Splitting the bike lane into two streets, meanwhile, figures to be a mixed bag. On the one hand, each one-way bike lane will be six feet wide, DOT says, providing more total room than the 10-foot two-way bike lane originally planned for 13th Street. On the other hand, expecting people to bike on 12th Street, which is farther from 14th Street, where most people want to get to, could lead to unintended consequences like more people biking on the busway or contraflow on 13th Street.

Key leaders like Mayor de Blasio and Council Speaker Corey Johnson have hung DOT out to dry during this planning process. East Village Council Member Carlina Rivera called for shorter bus priority hours than DOT wanted. The agency has faced intense NIMBY opposition in Johnson’s district. If these officials don’t start standing up for bus priority and safe bikeways and the plan gets watered down further, it’s going to get ugly for transit riders.

The City Council convenes a public hearing on the L train shutdown tomorrow afternoon in the East Village. The meeting begins at 1 p.m. at Benjamin N. Cardozo School of Law/Brookdale Center, Jacob Burns Moot Court Room, 55 Fifth Avenue.

  • BrandonWC

    Any idea what the end points of the 12th St lane will be?

  • AnoNYC
  • William Lawson

    Unbelievably stupid, makes you realize what a precious commodity common sense is.,

  • crazytrainmatt

    DOT was reasonably attentive to westside greenway connections for the new 26th and 29th St PBLs (though they didn’t fix the block on 29th between 11th and 12th). That presentation showed the 13th St lane only going between 8th Ave and Ave B.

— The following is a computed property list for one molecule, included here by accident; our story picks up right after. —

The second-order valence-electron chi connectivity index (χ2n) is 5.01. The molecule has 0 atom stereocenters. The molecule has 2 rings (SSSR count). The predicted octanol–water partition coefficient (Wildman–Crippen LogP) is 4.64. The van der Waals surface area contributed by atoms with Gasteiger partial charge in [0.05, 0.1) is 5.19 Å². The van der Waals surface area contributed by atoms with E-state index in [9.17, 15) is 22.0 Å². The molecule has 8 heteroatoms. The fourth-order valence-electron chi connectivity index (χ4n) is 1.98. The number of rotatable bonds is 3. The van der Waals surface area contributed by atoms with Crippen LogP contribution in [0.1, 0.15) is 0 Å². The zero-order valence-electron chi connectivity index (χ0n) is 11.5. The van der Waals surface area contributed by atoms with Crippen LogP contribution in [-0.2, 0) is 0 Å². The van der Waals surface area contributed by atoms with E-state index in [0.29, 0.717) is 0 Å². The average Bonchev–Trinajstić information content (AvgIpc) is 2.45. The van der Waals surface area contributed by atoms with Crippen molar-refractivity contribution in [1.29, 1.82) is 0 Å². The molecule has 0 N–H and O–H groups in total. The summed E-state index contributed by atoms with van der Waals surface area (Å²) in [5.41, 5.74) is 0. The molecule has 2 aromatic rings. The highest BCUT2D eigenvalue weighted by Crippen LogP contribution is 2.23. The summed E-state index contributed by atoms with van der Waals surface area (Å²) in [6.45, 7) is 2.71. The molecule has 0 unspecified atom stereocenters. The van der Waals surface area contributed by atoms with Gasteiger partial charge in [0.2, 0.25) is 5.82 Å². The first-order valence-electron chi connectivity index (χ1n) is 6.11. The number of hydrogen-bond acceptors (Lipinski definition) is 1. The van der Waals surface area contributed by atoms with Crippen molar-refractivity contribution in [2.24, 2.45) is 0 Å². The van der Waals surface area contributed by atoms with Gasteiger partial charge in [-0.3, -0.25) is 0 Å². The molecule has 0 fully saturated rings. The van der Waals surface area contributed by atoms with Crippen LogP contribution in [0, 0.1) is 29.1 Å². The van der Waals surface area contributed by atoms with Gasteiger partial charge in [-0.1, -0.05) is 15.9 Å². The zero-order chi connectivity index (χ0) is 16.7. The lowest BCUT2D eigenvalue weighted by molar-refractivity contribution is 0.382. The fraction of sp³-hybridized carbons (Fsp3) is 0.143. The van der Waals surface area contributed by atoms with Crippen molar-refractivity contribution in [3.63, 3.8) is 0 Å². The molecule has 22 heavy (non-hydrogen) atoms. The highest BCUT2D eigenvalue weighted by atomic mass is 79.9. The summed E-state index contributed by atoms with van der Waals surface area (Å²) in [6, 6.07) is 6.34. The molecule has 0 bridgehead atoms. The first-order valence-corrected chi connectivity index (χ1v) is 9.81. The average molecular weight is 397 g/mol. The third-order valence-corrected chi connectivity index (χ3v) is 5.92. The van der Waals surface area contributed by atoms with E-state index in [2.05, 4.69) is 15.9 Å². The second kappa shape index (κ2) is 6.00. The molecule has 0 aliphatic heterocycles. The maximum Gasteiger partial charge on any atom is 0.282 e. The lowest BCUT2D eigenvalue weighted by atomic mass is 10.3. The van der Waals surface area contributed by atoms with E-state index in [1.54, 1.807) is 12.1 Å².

From google, 12th St is cobblestone the last block before the Hudson greenway, while 13th is cobblestone with patches of asphalt until Hudson St. Crossing the west side highway, 12th St has a crosswalk but 13th St. doesn’t have a light or a median cut. And because it’s the village, 13th and 12th are 5 streets apart by the water :). And people wonder why folks ride on the sidewalk…

    On the other side, none of these streets crosses the FDR to the east river greenway but you can take the existing bike lanes to the closest access at 10th and ~20th.

  • How does one make a delivery using the only lane?

  • ItsEasyBeingGreen

    I tend to think that the East River Greenway doesn’t matter much (and has so few accesses in this area that it’s hard to line up with them) but connections to the Hudson River Greenway are vital. Stopping 4 blocks short is bad.

  • The cobblestone block is easily fixed. DOT has applied fixes to other bike lanes on sett streets to provide a rideable bicycle lane. If anything, the condition of some of these cobblestone streets is way, way worse than what they’re supposed to be & a freshly laid one (or one with refurbished, relaid blocks) is no problem for most bikes. The decrepit, uneven streets may seem like they have “charm” but they’re just crappy.

  • Got an answer on why just one HOV lane on the bridge . Apparently the second lane is too narrow for a bus ,and could not accommodate two buses in parallel.

  • smartone2

    One thing that NOONE is noticing and acknowledging in the planning. East of 1st Avenue there will only be two lanes available on 14th Street .The two far lanes on each side of street are where the repair staging areas will be.